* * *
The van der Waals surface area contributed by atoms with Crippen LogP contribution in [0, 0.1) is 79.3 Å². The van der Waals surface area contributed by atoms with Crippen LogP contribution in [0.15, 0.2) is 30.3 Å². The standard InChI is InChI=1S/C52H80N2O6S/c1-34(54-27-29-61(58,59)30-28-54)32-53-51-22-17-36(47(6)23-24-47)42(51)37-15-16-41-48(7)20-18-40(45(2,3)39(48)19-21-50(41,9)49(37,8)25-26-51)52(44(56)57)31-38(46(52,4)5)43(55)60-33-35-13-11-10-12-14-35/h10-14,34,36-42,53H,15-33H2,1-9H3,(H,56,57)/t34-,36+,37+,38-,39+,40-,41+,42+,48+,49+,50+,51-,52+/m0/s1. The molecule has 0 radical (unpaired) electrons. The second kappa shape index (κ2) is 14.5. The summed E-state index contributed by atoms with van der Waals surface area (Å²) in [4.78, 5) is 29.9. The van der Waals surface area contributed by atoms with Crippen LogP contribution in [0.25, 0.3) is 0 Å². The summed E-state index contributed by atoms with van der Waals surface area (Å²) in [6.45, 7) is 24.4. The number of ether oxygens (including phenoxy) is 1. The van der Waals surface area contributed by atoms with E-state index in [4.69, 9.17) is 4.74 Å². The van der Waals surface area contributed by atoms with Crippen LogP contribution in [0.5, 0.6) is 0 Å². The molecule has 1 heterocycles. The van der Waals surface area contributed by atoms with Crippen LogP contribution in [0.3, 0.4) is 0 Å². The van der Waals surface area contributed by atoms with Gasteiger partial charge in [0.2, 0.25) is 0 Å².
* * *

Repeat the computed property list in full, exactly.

The van der Waals surface area contributed by atoms with Crippen LogP contribution in [0, 0.1) is 79.3 Å². The van der Waals surface area contributed by atoms with Crippen LogP contribution in [0.15, 0.2) is 30.3 Å². The standard InChI is InChI=1S/C52H80N2O6S/c1-34(54-27-29-61(58,59)30-28-54)32-53-51-22-17-36(47(6)23-24-47)42(51)37-15-16-41-48(7)20-18-40(45(2,3)39(48)19-21-50(41,9)49(37,8)25-26-51)52(44(56)57)31-38(46(52,4)5)43(55)60-33-35-13-11-10-12-14-35/h10-14,34,36-42,53H,15-33H2,1-9H3,(H,56,57)/t34-,36+,37+,38-,39+,40-,41+,42+,48+,49+,50+,51-,52+/m0/s1. The molecule has 0 radical (unpaired) electrons. The second kappa shape index (κ2) is 14.5. The summed E-state index contributed by atoms with van der Waals surface area (Å²) in [4.78, 5) is 29.9. The van der Waals surface area contributed by atoms with Crippen LogP contribution in [0.25, 0.3) is 0 Å². The summed E-state index contributed by atoms with van der Waals surface area (Å²) in [6.45, 7) is 24.4. The number of ether oxygens (including phenoxy) is 1. The van der Waals surface area contributed by atoms with E-state index in [4.69, 9.17) is 4.74 Å². The van der Waals surface area contributed by atoms with Crippen LogP contribution in [0.5, 0.6) is 0 Å². The molecule has 1 heterocycles. The van der Waals surface area contributed by atoms with Crippen LogP contribution in [0.3, 0.4) is 0 Å². The van der Waals surface area contributed by atoms with Gasteiger partial charge in [0.2, 0.25) is 0 Å².